Why yes, I do. My friend, a medium named Doña Fela, predicts I’ll meet a man, a healer, who I will work side by side with. I believe I’m too old for love, but Fela insists that he will be good for me. I cannot imagine it, as I don’t trust men. Who would want a forty-year-old woman with no money and such crippling emotional baggage from her past? And what about my secret? If the man found out what I had done in Cuba, he would surely turn his back and leave me. I can’t fathom another great loss in my life, but I do meet such a man. Eleanor picked the perfect man for me!

At what point of the book did you start getting nervous about the way it was going to turn out?

When I am forced to move from Barrio Playa de Ponce to Barrio San Anton, I meet two young prostitutes and their pimp. I begin to worry that I should move because the man frightens me, and reminds me of the overseer in the Cuban plantation of my youth. The young women take huge risks, and sometimes I am involved. Near the end, I wrestle with feelings of anger and hatred when my friend Serafina is harmed, and I hatch a plan that could go very badly for me when I involve the young prostitutes.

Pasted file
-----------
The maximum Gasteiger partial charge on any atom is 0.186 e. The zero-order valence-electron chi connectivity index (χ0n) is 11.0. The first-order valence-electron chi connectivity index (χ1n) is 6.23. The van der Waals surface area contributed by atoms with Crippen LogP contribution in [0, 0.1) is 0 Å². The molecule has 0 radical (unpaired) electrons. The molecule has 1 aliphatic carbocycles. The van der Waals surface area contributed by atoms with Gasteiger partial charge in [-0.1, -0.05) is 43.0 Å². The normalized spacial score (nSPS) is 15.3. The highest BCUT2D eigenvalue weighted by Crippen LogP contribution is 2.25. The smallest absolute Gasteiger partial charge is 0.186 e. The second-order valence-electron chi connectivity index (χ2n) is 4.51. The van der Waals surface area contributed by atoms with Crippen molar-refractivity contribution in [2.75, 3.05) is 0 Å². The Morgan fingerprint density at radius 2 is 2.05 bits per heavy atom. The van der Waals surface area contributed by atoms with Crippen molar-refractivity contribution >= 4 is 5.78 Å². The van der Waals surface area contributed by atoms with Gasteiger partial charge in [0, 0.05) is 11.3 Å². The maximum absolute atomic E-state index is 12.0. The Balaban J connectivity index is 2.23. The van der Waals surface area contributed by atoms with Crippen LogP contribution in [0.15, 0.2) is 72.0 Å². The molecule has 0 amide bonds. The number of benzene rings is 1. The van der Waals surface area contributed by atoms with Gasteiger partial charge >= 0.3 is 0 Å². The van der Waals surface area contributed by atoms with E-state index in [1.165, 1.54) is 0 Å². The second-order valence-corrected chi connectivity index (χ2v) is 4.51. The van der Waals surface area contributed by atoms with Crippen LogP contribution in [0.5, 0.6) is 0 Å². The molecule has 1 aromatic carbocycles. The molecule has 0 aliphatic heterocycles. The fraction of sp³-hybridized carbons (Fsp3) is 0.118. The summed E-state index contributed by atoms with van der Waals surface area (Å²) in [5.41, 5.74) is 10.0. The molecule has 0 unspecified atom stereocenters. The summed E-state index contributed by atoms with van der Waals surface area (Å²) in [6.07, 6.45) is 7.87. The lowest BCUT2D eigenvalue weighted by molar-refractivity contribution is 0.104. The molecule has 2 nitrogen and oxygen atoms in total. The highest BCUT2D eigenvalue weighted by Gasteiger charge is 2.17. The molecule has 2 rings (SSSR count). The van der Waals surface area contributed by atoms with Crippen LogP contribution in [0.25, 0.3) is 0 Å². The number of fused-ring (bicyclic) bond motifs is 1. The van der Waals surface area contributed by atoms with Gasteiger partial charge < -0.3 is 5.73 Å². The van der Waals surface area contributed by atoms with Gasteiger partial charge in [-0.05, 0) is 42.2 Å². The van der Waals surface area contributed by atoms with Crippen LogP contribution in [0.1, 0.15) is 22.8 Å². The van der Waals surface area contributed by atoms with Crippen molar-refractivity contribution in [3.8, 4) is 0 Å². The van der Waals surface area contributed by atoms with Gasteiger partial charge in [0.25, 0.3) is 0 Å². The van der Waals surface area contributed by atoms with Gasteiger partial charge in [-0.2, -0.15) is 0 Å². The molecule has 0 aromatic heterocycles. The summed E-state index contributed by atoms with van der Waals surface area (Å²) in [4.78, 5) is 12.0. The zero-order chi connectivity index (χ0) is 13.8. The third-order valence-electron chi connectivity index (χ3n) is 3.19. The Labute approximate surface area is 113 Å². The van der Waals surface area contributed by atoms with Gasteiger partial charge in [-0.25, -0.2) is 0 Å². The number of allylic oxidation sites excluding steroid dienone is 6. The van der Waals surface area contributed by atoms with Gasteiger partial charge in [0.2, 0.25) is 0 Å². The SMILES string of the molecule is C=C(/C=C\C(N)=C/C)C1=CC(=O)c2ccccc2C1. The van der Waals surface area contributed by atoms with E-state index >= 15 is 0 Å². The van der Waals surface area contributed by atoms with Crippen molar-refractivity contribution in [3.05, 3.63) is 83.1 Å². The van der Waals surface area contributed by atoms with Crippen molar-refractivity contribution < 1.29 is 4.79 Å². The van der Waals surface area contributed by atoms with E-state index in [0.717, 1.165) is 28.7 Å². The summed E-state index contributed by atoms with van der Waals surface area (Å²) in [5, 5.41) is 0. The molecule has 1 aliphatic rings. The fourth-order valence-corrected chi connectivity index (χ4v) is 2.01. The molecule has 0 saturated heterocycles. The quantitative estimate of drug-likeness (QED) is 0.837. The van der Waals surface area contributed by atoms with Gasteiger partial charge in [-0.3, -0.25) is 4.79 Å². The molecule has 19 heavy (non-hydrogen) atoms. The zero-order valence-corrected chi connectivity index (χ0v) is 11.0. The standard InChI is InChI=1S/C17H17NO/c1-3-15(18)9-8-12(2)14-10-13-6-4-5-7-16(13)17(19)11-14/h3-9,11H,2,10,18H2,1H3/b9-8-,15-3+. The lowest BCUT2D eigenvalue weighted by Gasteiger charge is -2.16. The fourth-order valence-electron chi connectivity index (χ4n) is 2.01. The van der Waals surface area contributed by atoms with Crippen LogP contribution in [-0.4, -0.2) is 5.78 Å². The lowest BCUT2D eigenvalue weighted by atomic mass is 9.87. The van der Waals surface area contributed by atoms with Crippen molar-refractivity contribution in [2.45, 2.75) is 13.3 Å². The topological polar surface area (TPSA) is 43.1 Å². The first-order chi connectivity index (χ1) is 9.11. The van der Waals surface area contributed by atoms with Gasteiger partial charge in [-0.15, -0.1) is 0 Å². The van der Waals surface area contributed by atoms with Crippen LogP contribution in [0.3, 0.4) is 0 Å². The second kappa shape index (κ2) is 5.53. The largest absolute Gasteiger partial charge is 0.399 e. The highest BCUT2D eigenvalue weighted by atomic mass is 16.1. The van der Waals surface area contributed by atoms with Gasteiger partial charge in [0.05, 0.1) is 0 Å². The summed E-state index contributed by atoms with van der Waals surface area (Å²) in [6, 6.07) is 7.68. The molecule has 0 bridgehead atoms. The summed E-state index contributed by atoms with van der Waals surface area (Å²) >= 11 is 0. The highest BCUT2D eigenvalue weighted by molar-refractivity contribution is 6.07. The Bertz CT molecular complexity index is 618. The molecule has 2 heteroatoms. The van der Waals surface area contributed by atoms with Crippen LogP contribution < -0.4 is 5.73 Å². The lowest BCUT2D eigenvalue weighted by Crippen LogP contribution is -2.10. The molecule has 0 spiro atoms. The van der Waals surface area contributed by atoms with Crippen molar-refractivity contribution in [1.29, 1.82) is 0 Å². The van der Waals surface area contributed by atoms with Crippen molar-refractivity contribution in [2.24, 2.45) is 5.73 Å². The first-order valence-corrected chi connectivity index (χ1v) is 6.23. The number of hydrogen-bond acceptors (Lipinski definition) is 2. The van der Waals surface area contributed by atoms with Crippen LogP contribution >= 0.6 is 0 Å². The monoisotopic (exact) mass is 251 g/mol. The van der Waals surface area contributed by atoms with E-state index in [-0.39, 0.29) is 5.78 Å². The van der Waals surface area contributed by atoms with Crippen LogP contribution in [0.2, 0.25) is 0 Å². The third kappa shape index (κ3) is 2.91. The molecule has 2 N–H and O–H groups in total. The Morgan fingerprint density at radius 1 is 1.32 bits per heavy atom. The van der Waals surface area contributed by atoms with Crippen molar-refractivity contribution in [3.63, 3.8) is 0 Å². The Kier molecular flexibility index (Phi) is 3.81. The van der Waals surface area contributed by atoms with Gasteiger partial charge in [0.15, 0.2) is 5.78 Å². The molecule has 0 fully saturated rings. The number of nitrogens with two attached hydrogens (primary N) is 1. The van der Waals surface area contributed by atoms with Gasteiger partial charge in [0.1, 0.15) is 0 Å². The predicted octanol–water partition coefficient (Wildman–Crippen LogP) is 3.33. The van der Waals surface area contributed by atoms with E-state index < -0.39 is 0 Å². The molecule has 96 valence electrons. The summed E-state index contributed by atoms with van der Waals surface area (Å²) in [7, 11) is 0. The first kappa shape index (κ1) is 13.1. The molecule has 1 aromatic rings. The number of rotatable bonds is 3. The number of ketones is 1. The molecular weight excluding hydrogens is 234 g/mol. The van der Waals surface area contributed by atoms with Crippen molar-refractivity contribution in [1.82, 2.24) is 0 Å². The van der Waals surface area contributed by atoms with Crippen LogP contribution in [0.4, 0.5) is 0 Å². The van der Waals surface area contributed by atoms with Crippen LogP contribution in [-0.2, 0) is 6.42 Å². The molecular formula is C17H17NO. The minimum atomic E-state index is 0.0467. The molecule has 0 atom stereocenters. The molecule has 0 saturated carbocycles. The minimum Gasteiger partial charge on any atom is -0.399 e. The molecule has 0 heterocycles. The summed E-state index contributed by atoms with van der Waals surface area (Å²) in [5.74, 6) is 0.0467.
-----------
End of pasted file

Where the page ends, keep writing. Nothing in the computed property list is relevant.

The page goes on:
If you could trade places with one of the other characters in the book, which character would you really not want to be and why? 

A reader might think I’d love to trade places with my best friend, Serafina, who marries into a prominent, wealthy Ponce family, but I wouldn’t. Although I love Serafina, she suffers greatly at the hands of her husband, Antonio. I dream of a family and the love of a good man, but I can’t imagine living Serafina’s life.

How do you feel about the ending of the book without giving too much away? 

Eleanor’s editor and a few advanced readers were concerned with the original ending. Eleanor thought long and hard about it…and came to a conclusion. You will have to read the book to know my outcome!

What words of wisdom would you give your author if s/he decided to write another book with you in it? 

Eleanor is researching for the sequel to A DECENT WOMAN called Mistress of Coffee. At the moment, she is wrestling between writing her second historical novel, also about colonial Puerto Rico, or diving back in with the sequel, which begins in 1920, in the mountains of Yayuya in Puerto Rico. She is close to making a decision.

Thank you for this interview, Ana Belen.  Will we be seeing more of you in the future?